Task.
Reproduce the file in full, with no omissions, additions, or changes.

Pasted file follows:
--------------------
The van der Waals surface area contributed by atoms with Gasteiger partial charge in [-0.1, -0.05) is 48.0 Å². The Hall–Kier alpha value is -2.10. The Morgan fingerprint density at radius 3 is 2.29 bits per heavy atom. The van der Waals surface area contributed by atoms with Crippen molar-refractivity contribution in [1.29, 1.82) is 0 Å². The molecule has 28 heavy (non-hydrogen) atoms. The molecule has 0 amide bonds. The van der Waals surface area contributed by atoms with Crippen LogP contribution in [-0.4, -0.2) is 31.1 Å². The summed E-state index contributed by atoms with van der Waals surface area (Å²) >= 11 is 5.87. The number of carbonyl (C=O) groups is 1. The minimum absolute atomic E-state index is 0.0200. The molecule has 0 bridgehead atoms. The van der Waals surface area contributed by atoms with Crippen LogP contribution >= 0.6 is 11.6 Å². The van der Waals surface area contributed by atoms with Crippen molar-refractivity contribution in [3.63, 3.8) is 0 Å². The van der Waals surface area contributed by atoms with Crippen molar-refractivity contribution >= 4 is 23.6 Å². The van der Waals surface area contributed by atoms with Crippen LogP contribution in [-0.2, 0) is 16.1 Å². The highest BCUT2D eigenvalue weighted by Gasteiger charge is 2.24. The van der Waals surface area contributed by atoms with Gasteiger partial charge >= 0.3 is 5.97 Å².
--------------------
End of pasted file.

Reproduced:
The van der Waals surface area contributed by atoms with Gasteiger partial charge in [-0.1, -0.05) is 48.0 Å². The Hall–Kier alpha value is -2.10. The Morgan fingerprint density at radius 3 is 2.29 bits per heavy atom. The van der Waals surface area contributed by atoms with Crippen molar-refractivity contribution in [1.29, 1.82) is 0 Å². The molecule has 28 heavy (non-hydrogen) atoms. The molecule has 0 amide bonds. The van der Waals surface area contributed by atoms with Crippen LogP contribution in [-0.4, -0.2) is 31.1 Å². The summed E-state index contributed by atoms with van der Waals surface area (Å²) >= 11 is 5.87. The number of carbonyl (C=O) groups is 1. The minimum absolute atomic E-state index is 0.0200. The molecule has 0 bridgehead atoms. The van der Waals surface area contributed by atoms with Crippen LogP contribution >= 0.6 is 11.6 Å². The van der Waals surface area contributed by atoms with Crippen molar-refractivity contribution in [3.63, 3.8) is 0 Å². The van der Waals surface area contributed by atoms with Crippen molar-refractivity contribution >= 4 is 23.6 Å². The van der Waals surface area contributed by atoms with Crippen LogP contribution in [-0.2, 0) is 16.1 Å². The highest BCUT2D eigenvalue weighted by Gasteiger charge is 2.24. The van der Waals surface area contributed by atoms with Gasteiger partial charge >= 0.3 is 5.97 Å².